vector h ; there is no vector h . Pedants who wished to stress this nonrelationship used to choose, say, vT
 for a functional and v for an unrelated function, like a playwright choosing names “Edwin” and
 “Edwina” for unrelated characters. That’s a confusing choice I intend to avoid.There is no way to
 exhibit a Hamel basis because there is no way to decide for every set of Reals whether it is linearly independent. Like Spiritualism and Physics, Mathematics has its invisible presences.In 1982 Bill Gates Jr. predicted that almost no IBM PC’s socket for Intel’s 8087 Numeric Coprocessor would ever be filled,
 so no good reason existed to change Microsoft’s compilers to support all three of the 8087’s floating point formats. He was quite wrong on both counts, but Microsoft’s compilers still eschew its widest format. In the mid1980s the ANSI X3J11 committee responsible for standardizing C acquiesced to demands from CDC and Cray Research to let C compiler writers choose FORTRANnish expression evaluation instead of
 Kernighan Ritchie’s. That undid their serendipity and accelerated the migration of scientific and engineering computations from floats to doubles on all computers but now defunct CDC’s and Cray Research’s. Early in the 1990s, just as programmers were beginning to appreciate SANE and praise it, John Sculley tried to put Apple into bed with IBM and switched Macintoshes to IBM’s Power PC microprocessor although it could not support SANE on Power Macs. That liaison’s Taligent Inc. lived only briefly; and recently Apple switched Macintoshes to Intel’s microprocessors. These could support SANE but Macs don’t yet; Apple’s efforts focus now upon a far bigger market. In the mid 1990s James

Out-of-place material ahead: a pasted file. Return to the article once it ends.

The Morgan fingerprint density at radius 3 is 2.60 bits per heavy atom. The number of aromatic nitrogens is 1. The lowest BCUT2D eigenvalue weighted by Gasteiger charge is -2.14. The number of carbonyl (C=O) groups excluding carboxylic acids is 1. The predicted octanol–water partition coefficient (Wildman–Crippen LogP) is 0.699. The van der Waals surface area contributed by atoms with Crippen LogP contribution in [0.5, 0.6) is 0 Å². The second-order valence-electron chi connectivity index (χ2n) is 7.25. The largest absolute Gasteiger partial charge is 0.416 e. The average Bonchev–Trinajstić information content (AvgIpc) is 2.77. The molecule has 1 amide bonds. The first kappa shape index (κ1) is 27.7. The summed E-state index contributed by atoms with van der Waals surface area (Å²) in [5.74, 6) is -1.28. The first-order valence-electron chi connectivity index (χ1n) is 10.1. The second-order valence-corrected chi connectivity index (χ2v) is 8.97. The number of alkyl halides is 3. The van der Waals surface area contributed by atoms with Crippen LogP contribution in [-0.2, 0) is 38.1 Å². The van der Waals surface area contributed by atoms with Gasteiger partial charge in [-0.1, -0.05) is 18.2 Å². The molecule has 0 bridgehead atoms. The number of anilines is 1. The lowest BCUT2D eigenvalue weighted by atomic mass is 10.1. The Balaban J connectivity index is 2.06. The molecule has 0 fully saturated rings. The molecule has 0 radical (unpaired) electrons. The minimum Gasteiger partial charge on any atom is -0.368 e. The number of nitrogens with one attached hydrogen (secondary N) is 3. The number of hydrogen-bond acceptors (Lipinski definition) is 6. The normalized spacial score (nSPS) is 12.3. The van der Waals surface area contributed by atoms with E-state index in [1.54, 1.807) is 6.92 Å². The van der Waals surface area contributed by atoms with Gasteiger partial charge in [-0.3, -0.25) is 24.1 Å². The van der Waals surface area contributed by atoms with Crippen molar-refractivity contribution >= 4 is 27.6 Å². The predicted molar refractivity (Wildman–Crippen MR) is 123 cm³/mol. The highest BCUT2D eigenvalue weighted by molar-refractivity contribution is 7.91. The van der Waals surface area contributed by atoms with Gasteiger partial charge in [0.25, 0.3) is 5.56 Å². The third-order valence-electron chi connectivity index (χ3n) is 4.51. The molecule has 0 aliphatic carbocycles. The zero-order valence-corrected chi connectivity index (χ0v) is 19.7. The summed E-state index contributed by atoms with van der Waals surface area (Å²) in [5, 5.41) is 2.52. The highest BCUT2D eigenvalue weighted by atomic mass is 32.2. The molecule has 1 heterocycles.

Gosling and Bill Joy at Sun Microsystems invented the programming language Java partly to cure C of pointer abuse but mostly to break Microsoft’s stranglehold upon the computing industry. They pointedly avoided consultation with Sun’s numerical experts when they adopted FORTRANnish expression evaluation instead of KernighanRitchie’s, and banned extraprecise arithmetic and any requirement of IEEE 754 they didn’t like. Java’s floatingpoint is dangerous; see “How Java’s FloatingPoint Hurts
 Everyone Everywhere”I think except for the most elementary notes in the set, most of these are simply going to be too difficult for most undergraduates who haven’t had at leasta solid course in linear algebra. But for students that have that background, they’re a gold mine of modern linear
 analysis that would benefit all by working through. Recommended for advanced students.
 Exercises and Problems in Linear Algebra John M. Erdman Portland State University Version September 18, 2011 (PG13/R) This is one of several excellent advanced online textbooks inprogress that Erdman’s made freely available at his website. These are his notes for an advanced course on linear and multilinear
 algebra for first year graduate students with some undergraduate background in abstract and linear algebra. There aren’t many advanced standalone treatments of linear algebra, both in print and